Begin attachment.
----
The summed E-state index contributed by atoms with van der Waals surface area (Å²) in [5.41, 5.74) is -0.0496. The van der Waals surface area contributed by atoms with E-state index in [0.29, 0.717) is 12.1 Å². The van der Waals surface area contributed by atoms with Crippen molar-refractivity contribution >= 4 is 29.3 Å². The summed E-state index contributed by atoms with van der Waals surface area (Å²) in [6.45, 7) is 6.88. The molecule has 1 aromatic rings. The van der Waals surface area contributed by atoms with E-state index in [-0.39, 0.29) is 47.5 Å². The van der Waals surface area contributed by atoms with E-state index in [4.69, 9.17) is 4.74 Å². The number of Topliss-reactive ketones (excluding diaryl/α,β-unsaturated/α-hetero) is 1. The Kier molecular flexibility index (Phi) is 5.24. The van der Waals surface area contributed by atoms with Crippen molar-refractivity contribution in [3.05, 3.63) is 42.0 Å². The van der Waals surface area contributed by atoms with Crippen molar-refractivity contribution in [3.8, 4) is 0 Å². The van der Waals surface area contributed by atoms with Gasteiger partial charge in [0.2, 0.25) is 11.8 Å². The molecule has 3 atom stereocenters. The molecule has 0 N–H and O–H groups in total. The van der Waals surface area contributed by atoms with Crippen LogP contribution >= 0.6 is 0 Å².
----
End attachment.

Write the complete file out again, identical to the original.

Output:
The summed E-state index contributed by atoms with van der Waals surface area (Å²) in [5.41, 5.74) is -0.0496. The van der Waals surface area contributed by atoms with E-state index in [0.29, 0.717) is 12.1 Å². The van der Waals surface area contributed by atoms with Crippen molar-refractivity contribution >= 4 is 29.3 Å². The summed E-state index contributed by atoms with van der Waals surface area (Å²) in [6.45, 7) is 6.88. The molecule has 1 aromatic rings. The van der Waals surface area contributed by atoms with E-state index in [-0.39, 0.29) is 47.5 Å². The van der Waals surface area contributed by atoms with E-state index in [4.69, 9.17) is 4.74 Å². The number of Topliss-reactive ketones (excluding diaryl/α,β-unsaturated/α-hetero) is 1. The Kier molecular flexibility index (Phi) is 5.24. The van der Waals surface area contributed by atoms with Crippen molar-refractivity contribution in [3.05, 3.63) is 42.0 Å². The van der Waals surface area contributed by atoms with Crippen molar-refractivity contribution in [3.8, 4) is 0 Å². The van der Waals surface area contributed by atoms with Gasteiger partial charge in [0.2, 0.25) is 11.8 Å². The molecule has 3 atom stereocenters. The molecule has 0 N–H and O–H groups in total. The van der Waals surface area contributed by atoms with Crippen LogP contribution >= 0.6 is 0 Å².